A total solar eclipse will be visible from a region of North America stretching from Mexico to eastern Canada on April 8, 2024. A total solar eclipse occurs when the moon comes exactly between the Sun and the Earth, casting its shadow on a small patch of the Earth’s surface.

According to an AccuWeather report, eclipse expert Gordon Telepun said that there are many reasons why the 2024 eclipse will be seen by more people when compared to the most recent solar eclipse over the United States.

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“It crosses larger cities, people who experienced the 2017 event will most likely want to see another eclipse, and people who ignored the 2017 eclipse and heard about what they missed will make an effort to get to the path this time,” Telepun said.

For a few brief but spectacular minutes, those who are on or near the “path of totality” will see the moon slowly slide in front of the sun, reducing it to a thin crescent and finally blotting it out completely.

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The cities located in the path of totality are San Antonio, Dallas, Indianapolis, Cleveland, and Montreal. People living in cities like New York City and Chicago can drive just a few hours to get to the narrow zone where the total eclipse can be seen.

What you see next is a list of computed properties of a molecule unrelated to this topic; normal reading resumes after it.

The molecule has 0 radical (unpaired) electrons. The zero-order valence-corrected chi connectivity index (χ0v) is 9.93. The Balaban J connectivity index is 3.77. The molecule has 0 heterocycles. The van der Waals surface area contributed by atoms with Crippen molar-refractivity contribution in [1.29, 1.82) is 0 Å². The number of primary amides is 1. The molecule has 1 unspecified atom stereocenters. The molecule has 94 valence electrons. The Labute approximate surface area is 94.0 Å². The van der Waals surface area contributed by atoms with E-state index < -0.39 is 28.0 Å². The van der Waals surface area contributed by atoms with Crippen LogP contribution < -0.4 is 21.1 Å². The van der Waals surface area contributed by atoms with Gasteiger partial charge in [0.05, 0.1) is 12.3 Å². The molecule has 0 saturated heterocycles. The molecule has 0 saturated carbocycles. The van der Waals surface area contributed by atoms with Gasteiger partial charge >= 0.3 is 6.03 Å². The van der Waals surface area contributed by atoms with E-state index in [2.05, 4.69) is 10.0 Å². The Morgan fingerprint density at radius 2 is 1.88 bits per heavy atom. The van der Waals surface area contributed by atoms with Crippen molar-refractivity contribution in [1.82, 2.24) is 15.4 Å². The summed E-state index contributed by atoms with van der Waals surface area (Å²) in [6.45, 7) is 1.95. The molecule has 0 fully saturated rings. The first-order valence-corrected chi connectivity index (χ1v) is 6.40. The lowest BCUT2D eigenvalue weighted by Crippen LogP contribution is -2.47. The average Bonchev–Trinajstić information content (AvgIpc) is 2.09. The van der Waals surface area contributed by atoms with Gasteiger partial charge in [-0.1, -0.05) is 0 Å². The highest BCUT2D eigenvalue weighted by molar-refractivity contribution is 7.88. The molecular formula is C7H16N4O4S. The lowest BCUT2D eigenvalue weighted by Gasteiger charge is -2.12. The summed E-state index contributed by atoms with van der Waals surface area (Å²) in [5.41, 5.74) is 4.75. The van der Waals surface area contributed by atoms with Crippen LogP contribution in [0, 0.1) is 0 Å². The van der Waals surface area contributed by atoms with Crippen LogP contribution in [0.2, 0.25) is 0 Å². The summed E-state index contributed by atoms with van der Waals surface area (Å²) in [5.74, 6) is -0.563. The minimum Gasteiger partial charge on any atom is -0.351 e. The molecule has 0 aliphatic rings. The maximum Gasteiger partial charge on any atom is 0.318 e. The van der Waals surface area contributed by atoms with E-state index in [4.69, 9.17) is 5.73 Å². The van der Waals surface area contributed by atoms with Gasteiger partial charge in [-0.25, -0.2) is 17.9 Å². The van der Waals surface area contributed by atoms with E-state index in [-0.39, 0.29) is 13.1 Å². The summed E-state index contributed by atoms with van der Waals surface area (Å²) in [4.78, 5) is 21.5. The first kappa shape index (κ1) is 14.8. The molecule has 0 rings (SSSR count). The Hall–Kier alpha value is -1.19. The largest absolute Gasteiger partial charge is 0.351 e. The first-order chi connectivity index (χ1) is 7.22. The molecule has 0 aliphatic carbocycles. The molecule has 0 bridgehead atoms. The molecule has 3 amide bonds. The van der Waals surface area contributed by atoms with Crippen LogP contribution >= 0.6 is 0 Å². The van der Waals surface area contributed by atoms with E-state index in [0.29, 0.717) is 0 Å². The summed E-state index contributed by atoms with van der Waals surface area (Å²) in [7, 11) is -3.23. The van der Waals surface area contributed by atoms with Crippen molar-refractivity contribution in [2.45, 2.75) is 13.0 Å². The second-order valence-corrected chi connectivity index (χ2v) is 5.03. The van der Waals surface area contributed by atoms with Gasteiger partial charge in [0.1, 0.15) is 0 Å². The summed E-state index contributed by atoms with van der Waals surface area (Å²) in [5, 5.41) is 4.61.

A wispy outer atmosphere of the sun called the corona, is visible during totality, while the landscape below turns nearly dark.

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The “Great American Eclipse” crossed the United States on August 21, 2017, giving many Americans a chance to witness their first solar eclipse and now millions more are likely waiting. The 2017 eclipse was a cross-country affair, with a path of totality spanning the Pacific and Atlantic oceans.

The total duration of the 2024 eclipse will be much longer than the 2017 eclipse, but it can vary from one location to another. The eclipse will last around 4 minutes and 20 seconds in areas of Texas northwest of Austin and southeast of Dallas.

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However, it will be much shorter in cities like 3 minutes and 50 seconds in Dallas, 1 minute and 40 seconds in Austin, 3 minutes and 50 seconds in Cleveland, and 3 minutes and 16 seconds in Burlington, Vermont.

The next total solar eclipse visible from the contiguous United States will not occur until August 22, 2044, followed by another on August 12, 2045.